When I was a new parent, I wanted my daughter – who is Latina – to know some Spanish. I am not a speaker myself, but the idea of introducing her to a piece of her cultural heritage was important to me. I’ve also tried learning Spanish as an adult, and I’m thinking I might try again.
With a New DECADE just around the corner, many of us are starting to think about what we want for ourselves and our children. Is learning a language one of the things? If so, magnifico! We just might have a way to get you started on your journey.
Picture book stories are a great way to introduce new languages to young children, in part, because they have pictures (visual learning) and context (set in a story theme). These same picture books are an excellent option for adult learners, too.
Today we welcome Heidi Bryant to the blog. Heidi is the author of Catnap Stories, a picture book series where Vince the Cat goes on adventures around the world. Part of each story is learning the customs and language of the featured country or city.
Like Vince, Heidi loves traveling to faraway places, and she is particularly passionate about learning languages. We’re excited to have her write an article about learning languages – and her timing couldn’t be more purr-fect!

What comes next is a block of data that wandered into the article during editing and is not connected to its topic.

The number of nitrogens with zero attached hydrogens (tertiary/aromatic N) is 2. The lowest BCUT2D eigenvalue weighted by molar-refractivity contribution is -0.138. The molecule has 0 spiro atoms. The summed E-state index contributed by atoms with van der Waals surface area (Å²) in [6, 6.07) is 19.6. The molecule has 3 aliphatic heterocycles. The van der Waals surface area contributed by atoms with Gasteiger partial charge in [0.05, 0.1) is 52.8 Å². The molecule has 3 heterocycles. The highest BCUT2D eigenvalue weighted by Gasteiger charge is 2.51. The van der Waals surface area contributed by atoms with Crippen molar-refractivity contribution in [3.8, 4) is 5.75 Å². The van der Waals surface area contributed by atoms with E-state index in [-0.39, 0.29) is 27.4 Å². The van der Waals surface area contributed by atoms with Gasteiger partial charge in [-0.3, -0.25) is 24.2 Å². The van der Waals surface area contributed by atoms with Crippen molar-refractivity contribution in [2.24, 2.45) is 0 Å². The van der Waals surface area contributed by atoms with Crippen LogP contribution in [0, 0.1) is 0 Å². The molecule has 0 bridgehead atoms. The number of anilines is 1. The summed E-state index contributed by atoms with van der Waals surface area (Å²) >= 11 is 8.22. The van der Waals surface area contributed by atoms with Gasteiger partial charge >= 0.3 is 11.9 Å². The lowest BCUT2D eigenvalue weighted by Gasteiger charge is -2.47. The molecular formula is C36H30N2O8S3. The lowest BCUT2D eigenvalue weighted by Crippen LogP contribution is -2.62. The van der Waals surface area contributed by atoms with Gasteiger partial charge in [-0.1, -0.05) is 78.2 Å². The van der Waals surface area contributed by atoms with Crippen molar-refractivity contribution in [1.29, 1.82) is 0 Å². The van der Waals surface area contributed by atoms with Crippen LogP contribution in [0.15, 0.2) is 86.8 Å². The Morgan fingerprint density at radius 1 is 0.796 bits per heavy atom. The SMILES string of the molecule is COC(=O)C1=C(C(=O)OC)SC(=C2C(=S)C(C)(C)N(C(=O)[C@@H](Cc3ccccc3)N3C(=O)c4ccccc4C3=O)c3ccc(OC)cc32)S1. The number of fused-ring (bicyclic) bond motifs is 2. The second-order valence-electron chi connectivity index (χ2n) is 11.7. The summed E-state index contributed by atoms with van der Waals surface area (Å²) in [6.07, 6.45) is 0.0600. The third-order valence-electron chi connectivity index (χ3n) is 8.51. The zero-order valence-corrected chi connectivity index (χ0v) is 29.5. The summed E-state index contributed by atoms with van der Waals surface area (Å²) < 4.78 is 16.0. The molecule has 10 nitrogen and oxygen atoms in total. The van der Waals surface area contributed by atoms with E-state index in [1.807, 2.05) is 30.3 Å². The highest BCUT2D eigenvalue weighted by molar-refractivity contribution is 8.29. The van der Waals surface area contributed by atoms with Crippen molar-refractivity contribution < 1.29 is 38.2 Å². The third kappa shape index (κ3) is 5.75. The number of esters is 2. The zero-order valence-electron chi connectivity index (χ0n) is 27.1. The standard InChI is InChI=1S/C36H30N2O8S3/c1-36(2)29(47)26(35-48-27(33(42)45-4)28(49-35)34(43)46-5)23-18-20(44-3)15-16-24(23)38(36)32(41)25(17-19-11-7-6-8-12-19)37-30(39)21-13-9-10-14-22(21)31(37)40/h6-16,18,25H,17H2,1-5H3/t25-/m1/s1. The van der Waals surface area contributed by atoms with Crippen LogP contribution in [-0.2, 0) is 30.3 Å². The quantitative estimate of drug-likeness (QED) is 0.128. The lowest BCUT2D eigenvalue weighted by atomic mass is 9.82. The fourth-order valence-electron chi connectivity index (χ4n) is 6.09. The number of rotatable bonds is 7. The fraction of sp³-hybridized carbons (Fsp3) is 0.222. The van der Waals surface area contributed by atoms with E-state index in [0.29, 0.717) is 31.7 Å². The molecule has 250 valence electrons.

Learning a New Language:
Tips for Mom, Dad, and Kids
Many people, myself included start learning a second language when they got to high school. When you think about it, that is really a bit late in life when you consider that children can actually cope with different languages at a much earlier age.[See links to research below.]
Children who grow up in families where parents both have a different mother tongue grow up hearing both languages on a daily basis, and tat normally doesn’t cause any issue for them. That begs the questions: Do I have to wait for my children to learn a foreign language? Can I start when they are toddlers?
The answer is a resounding yes! Children learn by repetition — constant repetition — and learning a language is no different. If a child likes a particular story, then it is pretty certain that they will ask you to read the book over and over again.
I really believe that the best tutor to teach a child is someone who is close to them – like you, for example! You’re already reading stories with them, so why not add books that offer language and cultural learning, too. Fear not if you don’t speak a foreign language yourself – I have several suggestions. The best part? You can learn right alongside your child!
For simplicity, we’ll use French and Spanish as our language examples because they are both widely spoken outside their countries of origin.
Introductory Lessons – At the start, consider lessons tat teach basic, everyday words like numbers, colours, and animals, for example. In-person lessons are great, but DVDs and Apps are also options.
Dual-Language Stories – Look for picture books that have your native language and French or Spanish words woven into the story. These books often come with pronunciation suggestions.